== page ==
So far I have only couple photons with failed voltage regulators. For unknown reason when plugged into certain PC’s voltage regulator fails. Starts overheating and eventually Photon board becomes unresponsive.
I tried looking for voltage regulator online and found that I can get RT8008 but not with preset Vout at 3.3V (RT8008-33GB)
Hardware developers, can someone explain under what conditions can voltage regulator fail while connected to PC USB port? Lets assume following scenario, Photon is connected to a load of 500mA and powered by USB port which providing 500mA as well. Will undervolted lets say 5.2V instead of 5.5V damage the voltage regulator?
My project was working perfectly for half a year connected to various wall chargers, battery packs, desktops, laptops and yet as soon as I connected it to one specific desktop voltage regulator started overheating and Photon became unstable. Second Photon with the same setup connected to the same PC went up in smoke.
I was going to bring my project to market, however, now, first I need to figure out what is causing such fatal hardware failure.
I don’t know where you’re located, but you can get 5 here quite cheaply:
A 500mA load is pushing the regulator quite hard to begin with as it’s rated for 600mA max, and you have to take into account powering up the wifi section of the Photon in addition. Most regulators will ‘fold back’ and self protect when subjected to excessive load. In this circumstance the regulator output will fall and it’s entirely reasonable that this could cause the photon to become unresponsive in the short term at least.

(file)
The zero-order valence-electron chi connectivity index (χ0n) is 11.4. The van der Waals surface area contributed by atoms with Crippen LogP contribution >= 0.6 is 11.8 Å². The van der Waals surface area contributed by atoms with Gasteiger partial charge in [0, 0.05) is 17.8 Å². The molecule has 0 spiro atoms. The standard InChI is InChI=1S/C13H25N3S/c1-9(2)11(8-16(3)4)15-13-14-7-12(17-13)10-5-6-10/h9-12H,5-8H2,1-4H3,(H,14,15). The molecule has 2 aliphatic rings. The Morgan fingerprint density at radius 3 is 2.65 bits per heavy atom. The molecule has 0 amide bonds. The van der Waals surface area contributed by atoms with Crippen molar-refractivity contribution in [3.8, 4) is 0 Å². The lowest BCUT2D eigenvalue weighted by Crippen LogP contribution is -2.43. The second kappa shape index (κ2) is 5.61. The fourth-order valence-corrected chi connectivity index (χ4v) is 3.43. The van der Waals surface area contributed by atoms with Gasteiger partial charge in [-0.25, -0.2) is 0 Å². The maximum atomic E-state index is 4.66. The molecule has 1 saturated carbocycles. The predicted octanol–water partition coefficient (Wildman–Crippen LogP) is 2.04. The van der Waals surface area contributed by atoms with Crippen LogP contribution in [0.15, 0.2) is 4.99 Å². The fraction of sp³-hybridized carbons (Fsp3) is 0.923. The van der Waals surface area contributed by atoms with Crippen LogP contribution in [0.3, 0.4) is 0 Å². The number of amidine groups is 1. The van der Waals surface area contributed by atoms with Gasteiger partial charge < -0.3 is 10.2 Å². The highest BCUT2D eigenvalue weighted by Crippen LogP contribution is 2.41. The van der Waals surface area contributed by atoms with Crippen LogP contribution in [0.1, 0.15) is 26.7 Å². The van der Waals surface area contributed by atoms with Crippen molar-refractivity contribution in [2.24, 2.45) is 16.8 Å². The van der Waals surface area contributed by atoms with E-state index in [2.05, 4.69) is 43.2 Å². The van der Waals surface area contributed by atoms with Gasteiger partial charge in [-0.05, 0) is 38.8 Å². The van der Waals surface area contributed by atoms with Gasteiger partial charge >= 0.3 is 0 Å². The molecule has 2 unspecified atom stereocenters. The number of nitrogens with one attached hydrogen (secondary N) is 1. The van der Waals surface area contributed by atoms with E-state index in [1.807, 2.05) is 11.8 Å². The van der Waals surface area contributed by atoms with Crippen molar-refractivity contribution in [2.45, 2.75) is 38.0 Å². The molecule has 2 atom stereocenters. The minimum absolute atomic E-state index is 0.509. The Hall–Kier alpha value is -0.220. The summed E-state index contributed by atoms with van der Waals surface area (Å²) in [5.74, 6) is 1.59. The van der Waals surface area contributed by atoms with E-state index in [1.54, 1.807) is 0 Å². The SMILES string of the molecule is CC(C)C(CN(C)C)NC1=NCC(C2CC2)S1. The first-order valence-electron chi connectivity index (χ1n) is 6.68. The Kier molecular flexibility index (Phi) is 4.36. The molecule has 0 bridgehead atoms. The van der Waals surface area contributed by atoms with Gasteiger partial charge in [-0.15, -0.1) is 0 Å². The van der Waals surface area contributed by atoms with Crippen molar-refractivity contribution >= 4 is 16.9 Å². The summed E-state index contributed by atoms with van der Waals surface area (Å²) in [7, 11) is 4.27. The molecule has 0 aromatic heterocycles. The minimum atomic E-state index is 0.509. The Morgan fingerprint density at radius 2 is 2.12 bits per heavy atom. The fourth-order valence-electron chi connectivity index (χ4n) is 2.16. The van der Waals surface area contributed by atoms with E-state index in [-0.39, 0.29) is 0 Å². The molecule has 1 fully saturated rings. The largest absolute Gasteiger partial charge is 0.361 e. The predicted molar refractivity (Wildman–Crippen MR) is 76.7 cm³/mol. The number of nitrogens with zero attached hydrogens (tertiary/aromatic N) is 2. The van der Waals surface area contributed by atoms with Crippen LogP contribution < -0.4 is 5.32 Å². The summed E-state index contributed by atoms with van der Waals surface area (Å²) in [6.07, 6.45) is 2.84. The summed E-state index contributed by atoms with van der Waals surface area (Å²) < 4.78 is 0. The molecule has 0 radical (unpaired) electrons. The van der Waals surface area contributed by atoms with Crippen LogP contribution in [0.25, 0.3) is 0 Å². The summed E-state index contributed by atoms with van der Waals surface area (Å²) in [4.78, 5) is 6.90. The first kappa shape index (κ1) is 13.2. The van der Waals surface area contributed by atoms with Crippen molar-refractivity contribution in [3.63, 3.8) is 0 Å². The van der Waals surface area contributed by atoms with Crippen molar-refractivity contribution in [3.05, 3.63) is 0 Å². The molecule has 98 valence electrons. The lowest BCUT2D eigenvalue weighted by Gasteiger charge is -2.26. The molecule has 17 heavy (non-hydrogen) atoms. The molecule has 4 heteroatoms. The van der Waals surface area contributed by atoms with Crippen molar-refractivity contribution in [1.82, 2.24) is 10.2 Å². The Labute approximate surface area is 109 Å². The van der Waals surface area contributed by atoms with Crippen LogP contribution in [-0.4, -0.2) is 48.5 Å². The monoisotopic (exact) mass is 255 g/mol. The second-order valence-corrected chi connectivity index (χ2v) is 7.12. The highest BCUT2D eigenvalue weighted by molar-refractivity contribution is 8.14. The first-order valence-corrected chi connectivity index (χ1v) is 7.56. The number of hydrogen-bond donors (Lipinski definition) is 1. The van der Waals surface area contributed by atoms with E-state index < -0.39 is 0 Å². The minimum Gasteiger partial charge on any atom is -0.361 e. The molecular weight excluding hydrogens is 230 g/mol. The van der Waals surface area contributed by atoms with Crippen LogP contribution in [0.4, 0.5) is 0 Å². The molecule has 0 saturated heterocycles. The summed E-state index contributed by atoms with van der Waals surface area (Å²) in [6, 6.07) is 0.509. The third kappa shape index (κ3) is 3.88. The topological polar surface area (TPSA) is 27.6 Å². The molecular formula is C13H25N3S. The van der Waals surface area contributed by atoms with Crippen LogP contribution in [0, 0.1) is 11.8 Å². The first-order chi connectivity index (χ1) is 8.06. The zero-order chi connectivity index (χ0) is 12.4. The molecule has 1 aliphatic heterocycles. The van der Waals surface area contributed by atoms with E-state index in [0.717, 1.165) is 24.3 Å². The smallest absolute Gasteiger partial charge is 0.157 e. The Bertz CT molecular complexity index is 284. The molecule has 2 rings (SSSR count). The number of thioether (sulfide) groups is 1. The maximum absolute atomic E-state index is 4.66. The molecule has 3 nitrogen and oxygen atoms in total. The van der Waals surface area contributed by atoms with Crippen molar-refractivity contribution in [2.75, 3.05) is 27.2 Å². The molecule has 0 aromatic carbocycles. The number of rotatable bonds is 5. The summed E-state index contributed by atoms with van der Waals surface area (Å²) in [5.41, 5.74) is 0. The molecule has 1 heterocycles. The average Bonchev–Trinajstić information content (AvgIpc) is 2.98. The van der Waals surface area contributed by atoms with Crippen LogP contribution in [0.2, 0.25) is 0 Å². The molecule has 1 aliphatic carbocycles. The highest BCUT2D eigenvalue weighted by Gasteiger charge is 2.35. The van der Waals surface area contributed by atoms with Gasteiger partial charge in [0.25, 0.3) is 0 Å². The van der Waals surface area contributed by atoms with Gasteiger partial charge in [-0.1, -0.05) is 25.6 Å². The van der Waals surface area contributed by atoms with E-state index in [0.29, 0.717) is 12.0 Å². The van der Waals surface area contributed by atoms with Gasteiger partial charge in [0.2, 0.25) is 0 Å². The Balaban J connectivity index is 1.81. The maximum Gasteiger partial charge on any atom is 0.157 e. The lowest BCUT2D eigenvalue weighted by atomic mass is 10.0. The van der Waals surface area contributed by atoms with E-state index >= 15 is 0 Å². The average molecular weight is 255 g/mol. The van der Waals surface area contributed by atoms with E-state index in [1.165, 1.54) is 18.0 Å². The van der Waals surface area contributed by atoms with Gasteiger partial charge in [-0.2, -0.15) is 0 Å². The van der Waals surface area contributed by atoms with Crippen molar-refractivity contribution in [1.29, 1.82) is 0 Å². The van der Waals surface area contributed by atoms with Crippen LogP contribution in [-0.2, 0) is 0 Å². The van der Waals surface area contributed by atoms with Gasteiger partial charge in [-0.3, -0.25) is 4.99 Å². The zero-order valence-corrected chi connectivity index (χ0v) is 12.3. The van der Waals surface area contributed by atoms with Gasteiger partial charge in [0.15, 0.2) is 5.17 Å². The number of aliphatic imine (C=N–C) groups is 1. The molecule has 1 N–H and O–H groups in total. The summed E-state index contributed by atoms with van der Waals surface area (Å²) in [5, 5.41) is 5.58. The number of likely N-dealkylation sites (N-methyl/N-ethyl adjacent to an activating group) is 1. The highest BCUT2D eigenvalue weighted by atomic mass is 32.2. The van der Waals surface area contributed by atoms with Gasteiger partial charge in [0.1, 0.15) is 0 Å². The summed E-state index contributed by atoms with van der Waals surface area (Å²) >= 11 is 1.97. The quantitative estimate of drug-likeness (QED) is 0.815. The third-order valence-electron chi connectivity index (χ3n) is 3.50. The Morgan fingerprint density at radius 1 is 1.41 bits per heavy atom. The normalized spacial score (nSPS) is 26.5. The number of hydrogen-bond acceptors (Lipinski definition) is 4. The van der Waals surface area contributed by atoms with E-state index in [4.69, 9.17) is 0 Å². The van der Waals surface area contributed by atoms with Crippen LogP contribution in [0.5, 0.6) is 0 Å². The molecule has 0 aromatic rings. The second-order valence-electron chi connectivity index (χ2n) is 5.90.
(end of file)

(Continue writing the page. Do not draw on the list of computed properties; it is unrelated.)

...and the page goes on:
It’s possible that this desktop’s +5v rail isn’t very accurate… if it has risen due to a fault in the PSU it might explain what you’re seeing. I’d suggest checking the 5v rail on the PC’s usb socket (the outer two pins) with an accurate multimeter for a starter.
Under volting will not cause overheating. It may cause unwanted resets (brownouts) however.
Another reason that has causec these regulators to die was noise/ripple on the supply which caused it to oszillate which eventually kilked it.
The same can happen in case of under-voltage, but that’d be more round about 3.5V and not 5V.
BTW: Double posting is not encouraged!
Thank you for suggestions.
I need to clarify that main 450mA load is connected to VIN pin which should not affect 3.3V rail. Plus VIN out is rated for up to 1A loads.
Remaining 50mA current draw is distributed more or less evenly across 4 digital pins. Theoretically there should be no reason for such failure.
But if you power off a USB 2.0 port you are only granted 500mA but the Photon will require more than only 50mA at times especially during WiFi action with poor reception.
But since some USB ports are stricter than others and there is some degree of freedom how the port deals with devices that draw more current than they are entitled to, you might well run into a situation as described above.
It sure does, since the 3.3V rail and Vin are supplied by the same USB port and if Vin draws so much current that the dynamic demand of the 3.3V rail can’t be sattisfied you’ll put some strain on the regulator.
Thank you for pointing it out. However, typically devices connected to USB 2.0 do not suffer a fatal failure because of insufficient current. Usually maximum what happens is instability of attached device not smoke.
Particle should address this hardware issue in future Photon iterations and warn users of existing problem.
Maybe it’s also an issue with the behaviour of the USB port, which might not quite behave as it should (or used to when new).
But still a point to keep in mind for a revision of Particle devices.